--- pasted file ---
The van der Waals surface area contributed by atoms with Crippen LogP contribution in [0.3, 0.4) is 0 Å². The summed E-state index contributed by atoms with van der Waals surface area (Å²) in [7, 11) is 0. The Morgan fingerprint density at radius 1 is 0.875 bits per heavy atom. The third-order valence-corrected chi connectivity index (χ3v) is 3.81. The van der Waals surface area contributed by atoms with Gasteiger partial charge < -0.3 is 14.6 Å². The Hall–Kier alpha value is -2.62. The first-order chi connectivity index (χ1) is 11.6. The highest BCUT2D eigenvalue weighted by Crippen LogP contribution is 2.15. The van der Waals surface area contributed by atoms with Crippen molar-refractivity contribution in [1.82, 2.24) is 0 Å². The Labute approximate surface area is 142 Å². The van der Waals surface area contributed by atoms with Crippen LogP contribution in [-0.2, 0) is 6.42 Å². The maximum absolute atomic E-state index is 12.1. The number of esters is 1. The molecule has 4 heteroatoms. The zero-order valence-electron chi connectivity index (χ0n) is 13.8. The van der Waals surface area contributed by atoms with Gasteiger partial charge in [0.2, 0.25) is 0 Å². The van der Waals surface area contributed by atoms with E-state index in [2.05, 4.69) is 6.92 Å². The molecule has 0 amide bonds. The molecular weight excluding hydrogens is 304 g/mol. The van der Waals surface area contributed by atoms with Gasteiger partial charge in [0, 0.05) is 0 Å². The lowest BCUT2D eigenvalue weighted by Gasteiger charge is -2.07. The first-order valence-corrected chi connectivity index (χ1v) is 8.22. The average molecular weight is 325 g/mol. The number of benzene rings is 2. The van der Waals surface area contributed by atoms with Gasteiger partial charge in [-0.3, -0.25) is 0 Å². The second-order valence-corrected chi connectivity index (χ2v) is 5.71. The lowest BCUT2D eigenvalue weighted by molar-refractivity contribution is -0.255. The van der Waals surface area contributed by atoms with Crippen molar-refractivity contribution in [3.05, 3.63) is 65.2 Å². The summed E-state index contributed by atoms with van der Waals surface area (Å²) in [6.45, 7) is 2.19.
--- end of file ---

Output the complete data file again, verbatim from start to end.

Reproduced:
The van der Waals surface area contributed by atoms with Crippen LogP contribution in [0.3, 0.4) is 0 Å². The summed E-state index contributed by atoms with van der Waals surface area (Å²) in [7, 11) is 0. The Morgan fingerprint density at radius 1 is 0.875 bits per heavy atom. The third-order valence-corrected chi connectivity index (χ3v) is 3.81. The van der Waals surface area contributed by atoms with Gasteiger partial charge < -0.3 is 14.6 Å². The Hall–Kier alpha value is -2.62. The first-order chi connectivity index (χ1) is 11.6. The highest BCUT2D eigenvalue weighted by Crippen LogP contribution is 2.15. The van der Waals surface area contributed by atoms with Crippen molar-refractivity contribution in [1.82, 2.24) is 0 Å². The Labute approximate surface area is 142 Å². The van der Waals surface area contributed by atoms with Crippen LogP contribution in [-0.2, 0) is 6.42 Å². The maximum absolute atomic E-state index is 12.1. The number of esters is 1. The molecule has 4 heteroatoms. The zero-order valence-electron chi connectivity index (χ0n) is 13.8. The van der Waals surface area contributed by atoms with Gasteiger partial charge in [0.2, 0.25) is 0 Å². The van der Waals surface area contributed by atoms with E-state index in [2.05, 4.69) is 6.92 Å². The molecule has 0 amide bonds. The molecular weight excluding hydrogens is 304 g/mol. The van der Waals surface area contributed by atoms with Gasteiger partial charge in [0, 0.05) is 0 Å². The lowest BCUT2D eigenvalue weighted by Gasteiger charge is -2.07. The first-order valence-corrected chi connectivity index (χ1v) is 8.22. The average molecular weight is 325 g/mol. The number of benzene rings is 2. The van der Waals surface area contributed by atoms with Gasteiger partial charge in [-0.3, -0.25) is 0 Å². The second-order valence-corrected chi connectivity index (χ2v) is 5.71. The lowest BCUT2D eigenvalue weighted by molar-refractivity contribution is -0.255. The van der Waals surface area contributed by atoms with Crippen molar-refractivity contribution in [3.05, 3.63) is 65.2 Å². The summed E-state index contributed by atoms with van der Waals surface area (Å²) in [6.45, 7) is 2.19.